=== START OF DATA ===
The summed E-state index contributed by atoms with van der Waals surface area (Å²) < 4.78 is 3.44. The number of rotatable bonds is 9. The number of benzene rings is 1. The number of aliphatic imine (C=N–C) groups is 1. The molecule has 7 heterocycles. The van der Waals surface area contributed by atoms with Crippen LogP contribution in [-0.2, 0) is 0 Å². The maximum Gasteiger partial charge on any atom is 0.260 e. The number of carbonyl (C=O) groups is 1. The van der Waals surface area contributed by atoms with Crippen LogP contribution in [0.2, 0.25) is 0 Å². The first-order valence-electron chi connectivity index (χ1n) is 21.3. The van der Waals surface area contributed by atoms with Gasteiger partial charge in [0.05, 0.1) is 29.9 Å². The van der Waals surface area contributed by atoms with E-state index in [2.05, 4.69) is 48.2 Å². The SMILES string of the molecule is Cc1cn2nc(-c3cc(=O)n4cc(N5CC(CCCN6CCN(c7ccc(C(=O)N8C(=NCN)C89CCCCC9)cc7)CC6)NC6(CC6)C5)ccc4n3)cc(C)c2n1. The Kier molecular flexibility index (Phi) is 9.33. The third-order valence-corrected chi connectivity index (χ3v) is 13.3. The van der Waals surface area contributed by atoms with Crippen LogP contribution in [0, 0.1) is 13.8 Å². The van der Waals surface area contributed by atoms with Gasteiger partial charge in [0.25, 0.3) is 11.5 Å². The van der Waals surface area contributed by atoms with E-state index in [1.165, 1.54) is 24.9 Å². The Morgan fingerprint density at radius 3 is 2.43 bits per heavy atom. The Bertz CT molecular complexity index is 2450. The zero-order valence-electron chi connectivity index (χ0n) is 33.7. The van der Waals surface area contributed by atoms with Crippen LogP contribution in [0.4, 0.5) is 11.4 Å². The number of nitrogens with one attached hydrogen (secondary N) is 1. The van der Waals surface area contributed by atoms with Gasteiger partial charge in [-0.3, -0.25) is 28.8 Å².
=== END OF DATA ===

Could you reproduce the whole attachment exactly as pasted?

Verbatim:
The summed E-state index contributed by atoms with van der Waals surface area (Å²) < 4.78 is 3.44. The number of rotatable bonds is 9. The number of benzene rings is 1. The number of aliphatic imine (C=N–C) groups is 1. The molecule has 7 heterocycles. The van der Waals surface area contributed by atoms with Crippen LogP contribution in [-0.2, 0) is 0 Å². The maximum Gasteiger partial charge on any atom is 0.260 e. The number of carbonyl (C=O) groups is 1. The van der Waals surface area contributed by atoms with Crippen LogP contribution in [0.2, 0.25) is 0 Å². The first-order valence-electron chi connectivity index (χ1n) is 21.3. The van der Waals surface area contributed by atoms with Gasteiger partial charge in [0.05, 0.1) is 29.9 Å². The van der Waals surface area contributed by atoms with E-state index in [2.05, 4.69) is 48.2 Å². The SMILES string of the molecule is Cc1cn2nc(-c3cc(=O)n4cc(N5CC(CCCN6CCN(c7ccc(C(=O)N8C(=NCN)C89CCCCC9)cc7)CC6)NC6(CC6)C5)ccc4n3)cc(C)c2n1. The Kier molecular flexibility index (Phi) is 9.33. The third-order valence-corrected chi connectivity index (χ3v) is 13.3. The van der Waals surface area contributed by atoms with Crippen LogP contribution in [0, 0.1) is 13.8 Å². The van der Waals surface area contributed by atoms with Gasteiger partial charge in [0.25, 0.3) is 11.5 Å². The van der Waals surface area contributed by atoms with E-state index in [1.165, 1.54) is 24.9 Å². The Morgan fingerprint density at radius 3 is 2.43 bits per heavy atom. The Bertz CT molecular complexity index is 2450. The zero-order valence-electron chi connectivity index (χ0n) is 33.7. The van der Waals surface area contributed by atoms with Crippen LogP contribution in [0.4, 0.5) is 11.4 Å². The number of nitrogens with one attached hydrogen (secondary N) is 1. The van der Waals surface area contributed by atoms with Gasteiger partial charge in [-0.3, -0.25) is 28.8 Å².